Actress Samantha Jo in a contemplative moment as Kitana in "Mortal Kombat: Legacy"
The launch of "Mortal Kombat: Legacy" Season two kicks off our coverage of new fights (and fighters) for the Machinima web series. Check out the first episode below. Later today, we'll bring you interviews with some of the stars and creators who've brought the battle for Earthrealm to your PC.
"We didn't want to give people a carbon copy of what we did last time," director Kevin Tancharoen tells me about his team's goals in putting together a second season of the gritty web series, "Mortal Kombat: Legacy." The first season, assembled on what would be considered an ambitious fan film budget with the participation of actors like Jheri Ryan ("Star Trek: Voyager") and Michael Jai White ("Black Dynamite," "Spawn"), set out to assemble a handful of the combatants who would ultimately make their way to the tournament which will determine the fate of Earth. The response was so positive, Warner Brothers, who holds the rights to the "Mortal Kombat" franchise, greenlit a new movie with Tancharoen serving as director--as well as a second season of "Mortal Kombat: Legacy," which kicks off today on Machinima.
I spoke with Kevin Tancharoen recently about developing the new season as well as the status of the film (it's still pretty early).
The second season takes place over the course of the latest tournament, Tancharoen explains, with the narrative split between the present and flashbacks to pivotal moments in the lives of the fighters (Tancharoen alludes to the structure of "LOST," allowing the series to explore both old and new characters).
"You know the challenges are always balancing the creative vision with the budget," Tancharoen says of the second season of "Mortal Kombat: Legacy." Action fans might primarily pay attention to the broken limbs and carefully-choreographed kicks, but without too much effort, you'll notice a lot of single location segments without a reliance on the kind of flashy pyrotechnics you might expect to see in the games. Tancharoen was working with a storyline that crossed generations with a sizable cast of characters made up of seasoned action film performers. Stuntmen like Kim Do Nguyen (Ermac) or martial arts champions like Mark Dacascos (Kung Lao) round out the case of heroes and villains fighting for the prize (and helping make the small screen action look visceral.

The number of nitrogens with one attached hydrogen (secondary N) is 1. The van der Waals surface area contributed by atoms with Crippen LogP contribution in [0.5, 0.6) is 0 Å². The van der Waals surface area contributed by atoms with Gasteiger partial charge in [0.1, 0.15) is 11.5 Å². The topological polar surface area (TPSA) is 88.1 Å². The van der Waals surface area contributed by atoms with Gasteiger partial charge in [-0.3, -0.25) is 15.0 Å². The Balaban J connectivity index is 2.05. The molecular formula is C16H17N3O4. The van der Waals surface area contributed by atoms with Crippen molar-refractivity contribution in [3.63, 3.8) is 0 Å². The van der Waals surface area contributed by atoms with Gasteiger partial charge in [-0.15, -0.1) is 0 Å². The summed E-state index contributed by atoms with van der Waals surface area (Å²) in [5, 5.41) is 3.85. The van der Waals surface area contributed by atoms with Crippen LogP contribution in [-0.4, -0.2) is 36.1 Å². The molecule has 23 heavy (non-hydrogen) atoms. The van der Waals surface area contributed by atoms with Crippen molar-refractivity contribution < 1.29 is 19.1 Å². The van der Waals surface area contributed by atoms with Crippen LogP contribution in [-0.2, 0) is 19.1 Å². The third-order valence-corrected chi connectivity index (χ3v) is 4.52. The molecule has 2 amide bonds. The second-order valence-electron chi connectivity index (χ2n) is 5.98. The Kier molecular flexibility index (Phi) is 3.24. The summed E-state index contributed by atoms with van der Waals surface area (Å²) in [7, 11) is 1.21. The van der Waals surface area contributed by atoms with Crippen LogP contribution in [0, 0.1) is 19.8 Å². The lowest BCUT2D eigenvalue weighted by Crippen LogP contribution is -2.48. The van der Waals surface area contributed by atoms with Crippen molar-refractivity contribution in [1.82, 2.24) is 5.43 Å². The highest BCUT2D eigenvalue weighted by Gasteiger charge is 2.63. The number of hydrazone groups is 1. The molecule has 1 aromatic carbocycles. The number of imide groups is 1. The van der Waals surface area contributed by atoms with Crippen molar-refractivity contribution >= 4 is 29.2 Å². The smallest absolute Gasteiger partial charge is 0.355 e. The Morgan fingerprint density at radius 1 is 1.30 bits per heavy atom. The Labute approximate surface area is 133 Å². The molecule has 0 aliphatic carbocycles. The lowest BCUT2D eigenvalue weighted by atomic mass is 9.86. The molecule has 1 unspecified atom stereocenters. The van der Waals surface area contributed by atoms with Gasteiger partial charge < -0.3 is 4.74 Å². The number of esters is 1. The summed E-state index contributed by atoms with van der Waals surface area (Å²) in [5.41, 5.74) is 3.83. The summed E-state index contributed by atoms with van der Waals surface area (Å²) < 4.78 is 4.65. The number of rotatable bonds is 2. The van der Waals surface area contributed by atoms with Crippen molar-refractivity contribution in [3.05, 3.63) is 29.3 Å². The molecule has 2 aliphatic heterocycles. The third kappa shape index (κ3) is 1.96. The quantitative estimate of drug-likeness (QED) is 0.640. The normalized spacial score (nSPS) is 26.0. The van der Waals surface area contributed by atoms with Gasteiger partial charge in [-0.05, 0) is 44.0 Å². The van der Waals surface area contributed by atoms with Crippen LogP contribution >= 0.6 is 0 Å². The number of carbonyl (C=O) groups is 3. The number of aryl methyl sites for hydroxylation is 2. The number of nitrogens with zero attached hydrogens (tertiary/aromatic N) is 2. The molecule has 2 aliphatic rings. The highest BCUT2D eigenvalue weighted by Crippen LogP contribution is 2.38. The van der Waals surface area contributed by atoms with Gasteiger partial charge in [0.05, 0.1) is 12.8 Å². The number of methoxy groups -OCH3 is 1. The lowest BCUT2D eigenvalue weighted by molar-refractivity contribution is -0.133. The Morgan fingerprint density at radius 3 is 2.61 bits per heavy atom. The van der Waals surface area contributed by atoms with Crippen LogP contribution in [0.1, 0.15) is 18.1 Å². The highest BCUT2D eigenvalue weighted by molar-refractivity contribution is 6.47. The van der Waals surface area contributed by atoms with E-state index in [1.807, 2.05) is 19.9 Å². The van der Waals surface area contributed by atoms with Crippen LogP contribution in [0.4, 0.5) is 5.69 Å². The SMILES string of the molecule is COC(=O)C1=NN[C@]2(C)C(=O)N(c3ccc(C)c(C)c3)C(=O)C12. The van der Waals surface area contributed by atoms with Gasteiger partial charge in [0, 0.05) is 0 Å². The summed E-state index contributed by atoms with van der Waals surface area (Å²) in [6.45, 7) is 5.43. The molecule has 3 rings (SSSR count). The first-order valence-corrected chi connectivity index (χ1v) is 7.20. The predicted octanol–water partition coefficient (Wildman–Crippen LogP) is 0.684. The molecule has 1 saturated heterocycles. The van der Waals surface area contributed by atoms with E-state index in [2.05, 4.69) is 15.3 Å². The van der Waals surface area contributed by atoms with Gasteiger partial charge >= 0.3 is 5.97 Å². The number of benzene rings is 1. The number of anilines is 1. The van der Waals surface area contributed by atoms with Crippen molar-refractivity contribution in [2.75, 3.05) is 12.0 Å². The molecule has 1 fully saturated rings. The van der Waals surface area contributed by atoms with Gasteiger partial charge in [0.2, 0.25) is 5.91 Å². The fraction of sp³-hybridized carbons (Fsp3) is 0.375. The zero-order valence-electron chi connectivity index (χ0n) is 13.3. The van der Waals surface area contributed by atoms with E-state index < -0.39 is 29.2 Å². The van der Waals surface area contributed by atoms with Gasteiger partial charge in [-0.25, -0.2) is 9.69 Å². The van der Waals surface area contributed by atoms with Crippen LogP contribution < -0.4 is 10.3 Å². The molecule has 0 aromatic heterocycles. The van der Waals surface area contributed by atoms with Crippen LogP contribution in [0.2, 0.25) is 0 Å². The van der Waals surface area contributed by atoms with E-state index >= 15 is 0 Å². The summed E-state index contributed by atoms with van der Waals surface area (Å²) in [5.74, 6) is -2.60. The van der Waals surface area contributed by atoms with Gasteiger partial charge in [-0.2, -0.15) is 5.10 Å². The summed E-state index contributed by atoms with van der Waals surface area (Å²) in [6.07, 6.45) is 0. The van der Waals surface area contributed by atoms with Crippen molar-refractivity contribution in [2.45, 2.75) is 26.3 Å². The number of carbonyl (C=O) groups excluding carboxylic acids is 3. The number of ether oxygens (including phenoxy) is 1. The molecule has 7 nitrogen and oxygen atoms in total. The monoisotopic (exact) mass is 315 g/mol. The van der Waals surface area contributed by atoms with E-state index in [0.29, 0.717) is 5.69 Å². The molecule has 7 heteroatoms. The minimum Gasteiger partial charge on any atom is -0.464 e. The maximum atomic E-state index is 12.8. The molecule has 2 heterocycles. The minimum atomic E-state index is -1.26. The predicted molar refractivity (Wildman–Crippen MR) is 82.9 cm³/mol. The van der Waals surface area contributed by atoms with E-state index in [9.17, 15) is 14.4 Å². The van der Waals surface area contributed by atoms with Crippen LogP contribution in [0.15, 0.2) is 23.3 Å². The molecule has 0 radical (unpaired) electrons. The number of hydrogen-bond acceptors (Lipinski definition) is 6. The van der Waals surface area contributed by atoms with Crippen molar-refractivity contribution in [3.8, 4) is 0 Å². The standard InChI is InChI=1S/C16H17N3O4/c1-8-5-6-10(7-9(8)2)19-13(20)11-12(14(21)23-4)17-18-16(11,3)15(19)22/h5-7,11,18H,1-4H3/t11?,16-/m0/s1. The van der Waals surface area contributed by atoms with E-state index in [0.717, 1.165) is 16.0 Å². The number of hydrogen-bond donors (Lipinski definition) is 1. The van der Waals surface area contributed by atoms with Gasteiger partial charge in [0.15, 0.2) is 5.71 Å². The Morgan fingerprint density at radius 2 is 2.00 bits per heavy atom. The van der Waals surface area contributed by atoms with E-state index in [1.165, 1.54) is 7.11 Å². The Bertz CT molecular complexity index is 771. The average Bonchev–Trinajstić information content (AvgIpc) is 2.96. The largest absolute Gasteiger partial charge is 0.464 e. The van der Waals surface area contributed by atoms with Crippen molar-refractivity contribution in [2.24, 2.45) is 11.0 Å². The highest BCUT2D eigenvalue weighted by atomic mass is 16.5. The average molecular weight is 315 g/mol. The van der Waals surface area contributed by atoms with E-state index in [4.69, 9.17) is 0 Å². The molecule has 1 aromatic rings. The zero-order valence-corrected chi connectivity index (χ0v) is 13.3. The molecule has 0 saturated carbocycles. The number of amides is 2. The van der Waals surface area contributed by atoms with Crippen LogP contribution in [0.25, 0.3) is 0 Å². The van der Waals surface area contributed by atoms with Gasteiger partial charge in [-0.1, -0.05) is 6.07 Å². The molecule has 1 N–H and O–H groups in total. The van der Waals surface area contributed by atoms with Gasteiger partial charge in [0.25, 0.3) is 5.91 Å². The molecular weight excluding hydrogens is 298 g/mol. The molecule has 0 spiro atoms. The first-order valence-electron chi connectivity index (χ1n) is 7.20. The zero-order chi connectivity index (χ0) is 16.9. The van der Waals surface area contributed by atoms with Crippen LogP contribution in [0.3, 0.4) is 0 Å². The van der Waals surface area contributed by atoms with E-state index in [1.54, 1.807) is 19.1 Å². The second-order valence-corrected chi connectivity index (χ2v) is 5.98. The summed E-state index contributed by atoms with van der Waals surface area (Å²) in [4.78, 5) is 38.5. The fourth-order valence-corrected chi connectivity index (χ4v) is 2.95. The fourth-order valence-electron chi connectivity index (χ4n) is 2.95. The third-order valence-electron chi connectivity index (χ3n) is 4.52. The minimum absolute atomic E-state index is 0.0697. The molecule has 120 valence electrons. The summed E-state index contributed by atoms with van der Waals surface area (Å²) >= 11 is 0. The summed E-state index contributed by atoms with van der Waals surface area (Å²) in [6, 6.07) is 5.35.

That doesn't mean "Legacy" looks cheap--Raiden still gets to call down the lightning while Kung Lao is able to pull his old hat trick. "I think the visual effects were a challenge for me," Tancharoen says, "and trying to include as many supernatural abilities as possible without breaking the bank." It's a natural trajectory for a filmmaker who once dreamed of being a Stan Winston-style creature designer before getting in the director's chair.
Costumes, in particular, were something the "Mortal Kombat: Legacy" team was very concerned about getting right. Like your favorite superhero, the challengers in the tournament are all known for their distinctive get-ups which would require some modification for the screen (and further changes still the match the gritty vision which is lighter on fantasy than either the game or previous movie incarnations). "When you don't have $300,000 for a Spider-Man-style costume, it becomes difficult," he laughs. "For us, that's the budget for multiple things."
If fans are worried about authenticity, Tancharoen says his crew worked with developer Netherrealm and "Mortal Kombat" creative director Ed Boon to approve the vision for the series. That the director of the "Fame" remake or "Glee: The 3D Concert Movie," it should come as some level of comfort that the man behind the camera on the latest iteration of "Mortal Kombat" is concerned about more than the surface aesthetics.
"I kind of stumbled into the music industry, but when I was 19, that's when I wanted to shift back to what I wanted to do." We talked about how some of the big action guys like John Woo harbor not-so-secret ambitions of translating their action chops into musical extravaganzas (Tancharoen points out that Joss Whedon has made no secret of wanting to create another memorable, big screen musical).
Looking at something like Kitana and Mileena's costumes, Tancharoen admits there was a process of adaptation there, given the unlikelihood of a pair of sisters in a fight-to-the-death tournament prancing around in shiny bikinis. "Beyond that, we make very obvious use of the video games."
The budget constraints will be on a different scale for the big screen reboot. Tancharoen says they're playing with the numbers now for the feature. "The 'Mortal Kombat' movie takes place in its own universe" he tells me, allowing a point of entry for new fans. He describes the planned production, which is currently progressing through its next draft of the script, as a mix of old nd new, grounded with supernatural elements added to all of the fighting--in his words, a "violent version of the X-Men." "We're not ignoring the old mythology," we assures me, "we're definitely including it and introducing new elements to the 'Mortal Kombat' brand."
You can watch the full season here.
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